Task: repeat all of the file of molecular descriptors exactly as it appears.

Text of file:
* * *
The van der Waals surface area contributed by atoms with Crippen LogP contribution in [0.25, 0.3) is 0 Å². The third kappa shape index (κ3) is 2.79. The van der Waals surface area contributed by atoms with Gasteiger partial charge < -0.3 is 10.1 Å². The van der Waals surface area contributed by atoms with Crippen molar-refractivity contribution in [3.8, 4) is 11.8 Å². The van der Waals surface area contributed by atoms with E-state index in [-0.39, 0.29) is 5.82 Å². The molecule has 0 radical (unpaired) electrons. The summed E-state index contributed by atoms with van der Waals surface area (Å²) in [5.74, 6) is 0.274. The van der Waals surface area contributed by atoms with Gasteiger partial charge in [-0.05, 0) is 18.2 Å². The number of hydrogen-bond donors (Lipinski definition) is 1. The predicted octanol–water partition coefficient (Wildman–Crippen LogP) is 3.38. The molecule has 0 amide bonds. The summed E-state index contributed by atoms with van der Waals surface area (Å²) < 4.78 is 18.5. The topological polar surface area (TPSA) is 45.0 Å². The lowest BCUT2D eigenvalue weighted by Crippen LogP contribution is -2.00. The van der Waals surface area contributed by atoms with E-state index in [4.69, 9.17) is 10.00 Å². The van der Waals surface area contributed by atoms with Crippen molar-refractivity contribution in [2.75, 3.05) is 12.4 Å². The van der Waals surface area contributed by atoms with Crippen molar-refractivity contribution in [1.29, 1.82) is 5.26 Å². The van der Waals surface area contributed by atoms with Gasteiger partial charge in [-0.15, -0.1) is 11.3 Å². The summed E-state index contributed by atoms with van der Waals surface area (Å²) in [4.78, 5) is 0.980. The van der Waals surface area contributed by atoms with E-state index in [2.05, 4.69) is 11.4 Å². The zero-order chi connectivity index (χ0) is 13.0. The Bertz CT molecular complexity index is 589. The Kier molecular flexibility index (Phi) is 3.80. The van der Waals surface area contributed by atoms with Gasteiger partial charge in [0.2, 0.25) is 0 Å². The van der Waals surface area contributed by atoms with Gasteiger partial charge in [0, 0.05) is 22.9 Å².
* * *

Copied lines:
The van der Waals surface area contributed by atoms with Crippen LogP contribution in [0.25, 0.3) is 0 Å². The third kappa shape index (κ3) is 2.79. The van der Waals surface area contributed by atoms with Gasteiger partial charge < -0.3 is 10.1 Å². The van der Waals surface area contributed by atoms with Crippen molar-refractivity contribution in [3.8, 4) is 11.8 Å². The van der Waals surface area contributed by atoms with E-state index in [-0.39, 0.29) is 5.82 Å². The molecule has 0 radical (unpaired) electrons. The summed E-state index contributed by atoms with van der Waals surface area (Å²) in [5.74, 6) is 0.274. The van der Waals surface area contributed by atoms with Gasteiger partial charge in [-0.05, 0) is 18.2 Å². The number of hydrogen-bond donors (Lipinski definition) is 1. The predicted octanol–water partition coefficient (Wildman–Crippen LogP) is 3.38. The molecule has 0 amide bonds. The summed E-state index contributed by atoms with van der Waals surface area (Å²) < 4.78 is 18.5. The topological polar surface area (TPSA) is 45.0 Å². The lowest BCUT2D eigenvalue weighted by Crippen LogP contribution is -2.00. The van der Waals surface area contributed by atoms with E-state index in [4.69, 9.17) is 10.00 Å². The van der Waals surface area contributed by atoms with Crippen molar-refractivity contribution in [2.75, 3.05) is 12.4 Å². The van der Waals surface area contributed by atoms with Crippen molar-refractivity contribution in [1.29, 1.82) is 5.26 Å². The van der Waals surface area contributed by atoms with Gasteiger partial charge in [-0.15, -0.1) is 11.3 Å². The summed E-state index contributed by atoms with van der Waals surface area (Å²) in [4.78, 5) is 0.980. The van der Waals surface area contributed by atoms with E-state index in [2.05, 4.69) is 11.4 Å². The zero-order chi connectivity index (χ0) is 13.0. The Bertz CT molecular complexity index is 589. The Kier molecular flexibility index (Phi) is 3.80. The van der Waals surface area contributed by atoms with Gasteiger partial charge in [0.2, 0.25) is 0 Å². The van der Waals surface area contributed by atoms with Gasteiger partial charge in [0, 0.05) is 22.9 Å².